The Glebe House Therapeutic Treatment Programme

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Summary

A therapeutic treatment programme for males aged 12 to 19 years, who are known to have sexuall abused.

Type of intervention

Residential, group work, individual work, counselling

Target groups, level of prevention and subgroups

  • (Potential) Offenders | Tertiary prevention | Young People (12-17 years), Young Adults (18-20 years) | Male | Residential, group work, individual work, counselling | English

 

Target population

Males aged 12-17 years, who are known to have sexually harmed.

Delivery organisation

Friends Therapeutic Community Trust.

Mode and context of delivery

Residential Therapeutic Community offering intensive intervention over a two year period.

Level/nature of staff expertise required

Staff within the team have a range of qualifications, including qualified residential workers and practitioners with psychotherapy or social work qualifications. Clinical workers should be educated to degree level, but there are many with post-graduate qualifications.

Intensity/extent of engagement with target group(s)

The residential programme runs for two years. The Therapeutic Community programme is supported by three community meetings per day and the specialist programme by weekly small group and 1:1 sessions.

Description of intervention

The Glebe House Therapeutic Treatment Programme integrates psychoanalytic, person-centred and cognitive behavioural approaches, embedded in a therapeutic community model, based on Rapoport’s Four Cornerstones or Democracy, Communalism, Reality Confrontation and Permissiveness. The experience of developmental deficits and relational trauma caused by neglect, lack of care, physical, emotional or sexual abuse, violence and significant loss, can cause severe problems with affect regulation and create a child who is insecurely attached and unable to trust adults and who may display a range of destructive behaviours. Glebe House staff understand, and believe, that a supportive environment, combined with specific interventions which address the most destructive behaviours and the most distorted beliefs, can repair some of the worst effects of early adverse experience.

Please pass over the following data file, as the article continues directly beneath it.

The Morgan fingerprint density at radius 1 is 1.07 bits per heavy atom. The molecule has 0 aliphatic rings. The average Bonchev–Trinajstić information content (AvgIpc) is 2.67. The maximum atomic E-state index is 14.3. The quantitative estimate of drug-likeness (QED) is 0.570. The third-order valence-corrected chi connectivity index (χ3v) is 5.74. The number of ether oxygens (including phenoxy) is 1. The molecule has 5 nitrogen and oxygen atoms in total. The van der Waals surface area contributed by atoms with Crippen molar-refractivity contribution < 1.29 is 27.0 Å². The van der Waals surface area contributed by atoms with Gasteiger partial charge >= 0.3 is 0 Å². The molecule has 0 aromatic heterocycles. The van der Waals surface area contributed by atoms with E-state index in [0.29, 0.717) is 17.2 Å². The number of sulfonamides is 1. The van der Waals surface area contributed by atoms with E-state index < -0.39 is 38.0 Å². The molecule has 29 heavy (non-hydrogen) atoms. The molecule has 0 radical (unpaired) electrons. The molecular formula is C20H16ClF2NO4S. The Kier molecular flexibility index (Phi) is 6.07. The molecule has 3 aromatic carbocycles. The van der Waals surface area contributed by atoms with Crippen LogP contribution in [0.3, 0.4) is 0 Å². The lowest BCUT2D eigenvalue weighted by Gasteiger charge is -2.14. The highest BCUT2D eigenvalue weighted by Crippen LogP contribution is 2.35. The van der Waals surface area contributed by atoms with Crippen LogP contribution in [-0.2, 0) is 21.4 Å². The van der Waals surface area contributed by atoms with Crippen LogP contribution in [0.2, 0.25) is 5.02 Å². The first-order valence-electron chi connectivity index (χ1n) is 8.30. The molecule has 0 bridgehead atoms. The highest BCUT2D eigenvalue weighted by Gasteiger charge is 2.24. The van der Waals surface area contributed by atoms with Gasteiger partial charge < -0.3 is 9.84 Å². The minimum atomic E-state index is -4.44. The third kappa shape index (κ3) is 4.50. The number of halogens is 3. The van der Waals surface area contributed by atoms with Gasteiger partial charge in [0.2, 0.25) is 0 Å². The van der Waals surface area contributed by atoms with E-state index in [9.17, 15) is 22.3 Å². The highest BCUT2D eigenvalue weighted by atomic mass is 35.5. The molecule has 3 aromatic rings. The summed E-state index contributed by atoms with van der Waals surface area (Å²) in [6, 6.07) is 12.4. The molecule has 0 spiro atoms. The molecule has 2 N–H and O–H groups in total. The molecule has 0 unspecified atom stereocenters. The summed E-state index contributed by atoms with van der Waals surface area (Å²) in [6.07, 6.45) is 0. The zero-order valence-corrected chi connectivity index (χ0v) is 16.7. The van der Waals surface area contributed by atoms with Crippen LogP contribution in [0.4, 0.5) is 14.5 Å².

Human beings have a natural drive towards growing up healthily, which includes the potential to recover from traumatic and harmful experiences. Research indicates that resilience seems to be the developmental result of sufficient access to support and protection, and the development of positive, self-shaping experiences within the context of consistent and healthily pro-social relationships. Our use of ‘Soft Outcomes Universal Learning Record’ (SOUL) as a self-assessment measuring tool reinforces the building of positive experiences and relationships.

Glebe House provides an integrative therapeutic programme designed to provide these experiences, with the philosophy that, over time, they can assist the young person to unlock their natural drive towards development and recovery that has been severely derailed. Optimism practicality and the belief that change is possible are pivotal to the programme.

As a young person moves through their placement the emphasis on developing future relapse prevention plans increases. This process is actualised through the completion of a relapse prevention folder, known as a 'toolkit' that will summarise the abuse-specific work, making links to early years experiences and outline strategies to manage risk in the future. The young person will take the folder that they have created with them to support their transition to a new environment and relapse prevention plan.

Evaluations

https://www.ftctrust.org.uk/imgstore/gh_report_oct_2014.pdf

References

https://www.celcis.org/files/3915/1326/3484/2017_Vol_16_3_Clarke_P_Successful_intervention.pdf

https://www.nice.org.uk/guidance/ng55/documents/expert-report-14

 

Contact details

Peter Clarke
Director
Glebe House

Email: peter.clarke@glebehouse.org.uk 

https://www.ftctrust.org.uk/glebe_treatment.php

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INFORMATION CORRECT AT MARCH 2021

RATING: Pioneering